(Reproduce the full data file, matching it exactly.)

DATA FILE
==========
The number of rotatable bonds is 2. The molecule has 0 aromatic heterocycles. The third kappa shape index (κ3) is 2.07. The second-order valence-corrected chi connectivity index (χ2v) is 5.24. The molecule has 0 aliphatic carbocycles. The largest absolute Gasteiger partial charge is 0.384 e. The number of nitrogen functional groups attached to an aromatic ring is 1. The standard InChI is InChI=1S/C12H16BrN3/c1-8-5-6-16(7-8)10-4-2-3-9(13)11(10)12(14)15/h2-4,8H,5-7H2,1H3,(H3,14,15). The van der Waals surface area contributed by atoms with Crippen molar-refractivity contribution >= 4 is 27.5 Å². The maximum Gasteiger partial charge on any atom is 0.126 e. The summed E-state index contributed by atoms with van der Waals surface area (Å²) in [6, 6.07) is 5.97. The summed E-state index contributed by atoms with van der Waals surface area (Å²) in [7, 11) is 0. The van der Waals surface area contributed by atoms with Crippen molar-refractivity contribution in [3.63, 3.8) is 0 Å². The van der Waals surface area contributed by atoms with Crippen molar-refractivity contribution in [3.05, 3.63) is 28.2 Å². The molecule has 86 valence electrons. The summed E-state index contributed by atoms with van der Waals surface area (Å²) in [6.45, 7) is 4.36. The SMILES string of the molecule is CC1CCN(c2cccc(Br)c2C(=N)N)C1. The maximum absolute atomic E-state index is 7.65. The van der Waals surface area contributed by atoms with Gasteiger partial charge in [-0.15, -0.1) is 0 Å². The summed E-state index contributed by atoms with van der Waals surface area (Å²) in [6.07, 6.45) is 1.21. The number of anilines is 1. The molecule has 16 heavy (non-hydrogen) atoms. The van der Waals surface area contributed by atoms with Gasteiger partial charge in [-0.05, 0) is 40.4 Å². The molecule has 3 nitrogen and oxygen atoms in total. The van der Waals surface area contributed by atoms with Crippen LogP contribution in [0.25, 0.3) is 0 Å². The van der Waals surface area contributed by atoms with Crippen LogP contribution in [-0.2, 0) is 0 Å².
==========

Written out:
The number of rotatable bonds is 2. The molecule has 0 aromatic heterocycles. The third kappa shape index (κ3) is 2.07. The second-order valence-corrected chi connectivity index (χ2v) is 5.24. The molecule has 0 aliphatic carbocycles. The largest absolute Gasteiger partial charge is 0.384 e. The number of nitrogen functional groups attached to an aromatic ring is 1. The standard InChI is InChI=1S/C12H16BrN3/c1-8-5-6-16(7-8)10-4-2-3-9(13)11(10)12(14)15/h2-4,8H,5-7H2,1H3,(H3,14,15). The van der Waals surface area contributed by atoms with Crippen molar-refractivity contribution >= 4 is 27.5 Å². The maximum Gasteiger partial charge on any atom is 0.126 e. The summed E-state index contributed by atoms with van der Waals surface area (Å²) in [6, 6.07) is 5.97. The summed E-state index contributed by atoms with van der Waals surface area (Å²) in [7, 11) is 0. The van der Waals surface area contributed by atoms with Crippen molar-refractivity contribution in [3.63, 3.8) is 0 Å². The van der Waals surface area contributed by atoms with Crippen molar-refractivity contribution in [3.05, 3.63) is 28.2 Å². The molecule has 86 valence electrons. The summed E-state index contributed by atoms with van der Waals surface area (Å²) in [6.45, 7) is 4.36. The SMILES string of the molecule is CC1CCN(c2cccc(Br)c2C(=N)N)C1. The maximum absolute atomic E-state index is 7.65. The van der Waals surface area contributed by atoms with Gasteiger partial charge in [-0.15, -0.1) is 0 Å². The summed E-state index contributed by atoms with van der Waals surface area (Å²) in [6.07, 6.45) is 1.21. The number of anilines is 1. The molecule has 16 heavy (non-hydrogen) atoms. The van der Waals surface area contributed by atoms with Gasteiger partial charge in [-0.05, 0) is 40.4 Å². The molecule has 3 nitrogen and oxygen atoms in total. The van der Waals surface area contributed by atoms with Crippen LogP contribution in [0.25, 0.3) is 0 Å². The van der Waals surface area contributed by atoms with Crippen LogP contribution in [-0.2, 0) is 0 Å².